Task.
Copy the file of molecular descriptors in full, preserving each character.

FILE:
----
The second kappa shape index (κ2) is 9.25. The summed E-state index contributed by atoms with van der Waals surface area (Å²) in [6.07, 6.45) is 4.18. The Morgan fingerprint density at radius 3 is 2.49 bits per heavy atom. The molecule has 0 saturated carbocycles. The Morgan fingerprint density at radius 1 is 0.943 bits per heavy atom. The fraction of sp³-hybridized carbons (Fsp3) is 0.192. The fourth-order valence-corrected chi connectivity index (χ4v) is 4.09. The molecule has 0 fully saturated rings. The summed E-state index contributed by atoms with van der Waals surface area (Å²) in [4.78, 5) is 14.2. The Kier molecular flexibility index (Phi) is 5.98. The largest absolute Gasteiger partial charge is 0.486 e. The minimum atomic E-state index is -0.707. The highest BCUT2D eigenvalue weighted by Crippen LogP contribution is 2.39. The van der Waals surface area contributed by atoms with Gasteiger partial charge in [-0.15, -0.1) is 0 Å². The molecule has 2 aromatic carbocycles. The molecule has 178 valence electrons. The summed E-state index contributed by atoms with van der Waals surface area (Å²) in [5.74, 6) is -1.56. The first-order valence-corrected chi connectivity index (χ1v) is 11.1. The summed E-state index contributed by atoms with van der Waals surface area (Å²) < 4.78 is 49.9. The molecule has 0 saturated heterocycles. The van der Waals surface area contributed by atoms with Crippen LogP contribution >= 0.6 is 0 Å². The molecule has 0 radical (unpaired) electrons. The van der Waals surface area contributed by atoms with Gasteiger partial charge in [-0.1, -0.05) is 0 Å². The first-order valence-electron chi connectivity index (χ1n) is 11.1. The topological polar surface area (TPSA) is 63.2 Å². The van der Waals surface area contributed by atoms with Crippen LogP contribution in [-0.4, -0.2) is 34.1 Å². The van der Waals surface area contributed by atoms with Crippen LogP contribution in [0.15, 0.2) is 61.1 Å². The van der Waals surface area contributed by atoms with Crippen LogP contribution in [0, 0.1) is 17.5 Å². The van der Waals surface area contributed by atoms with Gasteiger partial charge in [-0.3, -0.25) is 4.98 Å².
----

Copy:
The second kappa shape index (κ2) is 9.25. The summed E-state index contributed by atoms with van der Waals surface area (Å²) in [6.07, 6.45) is 4.18. The Morgan fingerprint density at radius 3 is 2.49 bits per heavy atom. The molecule has 0 saturated carbocycles. The Morgan fingerprint density at radius 1 is 0.943 bits per heavy atom. The fraction of sp³-hybridized carbons (Fsp3) is 0.192. The fourth-order valence-corrected chi connectivity index (χ4v) is 4.09. The molecule has 0 fully saturated rings. The summed E-state index contributed by atoms with van der Waals surface area (Å²) in [4.78, 5) is 14.2. The Kier molecular flexibility index (Phi) is 5.98. The largest absolute Gasteiger partial charge is 0.486 e. The minimum atomic E-state index is -0.707. The highest BCUT2D eigenvalue weighted by Crippen LogP contribution is 2.39. The van der Waals surface area contributed by atoms with Gasteiger partial charge in [-0.15, -0.1) is 0 Å². The molecule has 2 aromatic carbocycles. The molecule has 178 valence electrons. The summed E-state index contributed by atoms with van der Waals surface area (Å²) in [5.74, 6) is -1.56. The first-order valence-corrected chi connectivity index (χ1v) is 11.1. The summed E-state index contributed by atoms with van der Waals surface area (Å²) < 4.78 is 49.9. The molecule has 0 saturated heterocycles. The van der Waals surface area contributed by atoms with Crippen LogP contribution >= 0.6 is 0 Å². The molecule has 0 radical (unpaired) electrons. The van der Waals surface area contributed by atoms with Gasteiger partial charge in [-0.1, -0.05) is 0 Å². The first-order valence-electron chi connectivity index (χ1n) is 11.1. The topological polar surface area (TPSA) is 63.2 Å². The van der Waals surface area contributed by atoms with Crippen LogP contribution in [-0.4, -0.2) is 34.1 Å². The van der Waals surface area contributed by atoms with Crippen LogP contribution in [0.15, 0.2) is 61.1 Å². The van der Waals surface area contributed by atoms with Crippen LogP contribution in [0, 0.1) is 17.5 Å². The van der Waals surface area contributed by atoms with Gasteiger partial charge in [-0.3, -0.25) is 4.98 Å².